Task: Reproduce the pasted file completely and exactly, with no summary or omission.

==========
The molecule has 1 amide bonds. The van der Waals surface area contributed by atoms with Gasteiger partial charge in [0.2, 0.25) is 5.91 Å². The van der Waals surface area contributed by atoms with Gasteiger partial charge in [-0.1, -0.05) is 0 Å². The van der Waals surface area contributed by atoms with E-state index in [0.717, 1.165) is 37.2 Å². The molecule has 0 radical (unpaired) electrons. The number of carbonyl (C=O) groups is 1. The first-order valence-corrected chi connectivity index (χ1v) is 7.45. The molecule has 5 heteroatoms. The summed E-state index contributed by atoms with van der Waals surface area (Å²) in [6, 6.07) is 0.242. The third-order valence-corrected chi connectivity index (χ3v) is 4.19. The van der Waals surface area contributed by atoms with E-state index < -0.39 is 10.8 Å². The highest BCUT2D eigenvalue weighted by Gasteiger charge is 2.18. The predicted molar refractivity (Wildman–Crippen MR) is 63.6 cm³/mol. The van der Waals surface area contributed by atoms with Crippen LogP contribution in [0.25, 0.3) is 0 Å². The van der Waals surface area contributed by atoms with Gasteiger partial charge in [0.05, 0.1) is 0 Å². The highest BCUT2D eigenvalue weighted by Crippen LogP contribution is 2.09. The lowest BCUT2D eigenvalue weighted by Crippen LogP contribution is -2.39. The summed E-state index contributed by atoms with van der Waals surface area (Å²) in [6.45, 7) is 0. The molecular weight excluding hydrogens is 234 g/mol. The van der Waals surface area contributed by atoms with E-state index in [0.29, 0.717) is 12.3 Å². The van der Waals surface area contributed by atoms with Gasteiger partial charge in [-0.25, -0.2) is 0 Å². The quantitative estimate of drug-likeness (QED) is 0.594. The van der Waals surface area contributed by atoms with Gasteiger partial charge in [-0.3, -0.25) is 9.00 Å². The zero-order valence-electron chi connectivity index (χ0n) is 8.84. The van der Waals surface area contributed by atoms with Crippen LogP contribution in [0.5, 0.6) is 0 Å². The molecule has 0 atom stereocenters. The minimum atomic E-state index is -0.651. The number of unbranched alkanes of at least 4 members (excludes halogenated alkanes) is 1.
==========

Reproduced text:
The molecule has 1 amide bonds. The van der Waals surface area contributed by atoms with Gasteiger partial charge in [0.2, 0.25) is 5.91 Å². The van der Waals surface area contributed by atoms with Gasteiger partial charge in [-0.1, -0.05) is 0 Å². The van der Waals surface area contributed by atoms with E-state index in [0.717, 1.165) is 37.2 Å². The molecule has 0 radical (unpaired) electrons. The number of carbonyl (C=O) groups is 1. The first-order valence-corrected chi connectivity index (χ1v) is 7.45. The molecule has 5 heteroatoms. The summed E-state index contributed by atoms with van der Waals surface area (Å²) in [6, 6.07) is 0.242. The third-order valence-corrected chi connectivity index (χ3v) is 4.19. The van der Waals surface area contributed by atoms with E-state index < -0.39 is 10.8 Å². The highest BCUT2D eigenvalue weighted by Gasteiger charge is 2.18. The predicted molar refractivity (Wildman–Crippen MR) is 63.6 cm³/mol. The van der Waals surface area contributed by atoms with Crippen LogP contribution in [0.25, 0.3) is 0 Å². The van der Waals surface area contributed by atoms with Gasteiger partial charge in [0.05, 0.1) is 0 Å². The highest BCUT2D eigenvalue weighted by Crippen LogP contribution is 2.09. The lowest BCUT2D eigenvalue weighted by Crippen LogP contribution is -2.39. The summed E-state index contributed by atoms with van der Waals surface area (Å²) in [6.45, 7) is 0. The molecular weight excluding hydrogens is 234 g/mol. The van der Waals surface area contributed by atoms with E-state index in [0.29, 0.717) is 12.3 Å². The van der Waals surface area contributed by atoms with Gasteiger partial charge in [-0.25, -0.2) is 0 Å². The quantitative estimate of drug-likeness (QED) is 0.594. The van der Waals surface area contributed by atoms with Gasteiger partial charge in [-0.3, -0.25) is 9.00 Å². The zero-order valence-electron chi connectivity index (χ0n) is 8.84. The van der Waals surface area contributed by atoms with Crippen LogP contribution in [0.5, 0.6) is 0 Å². The molecule has 0 atom stereocenters. The minimum atomic E-state index is -0.651. The number of unbranched alkanes of at least 4 members (excludes halogenated alkanes) is 1.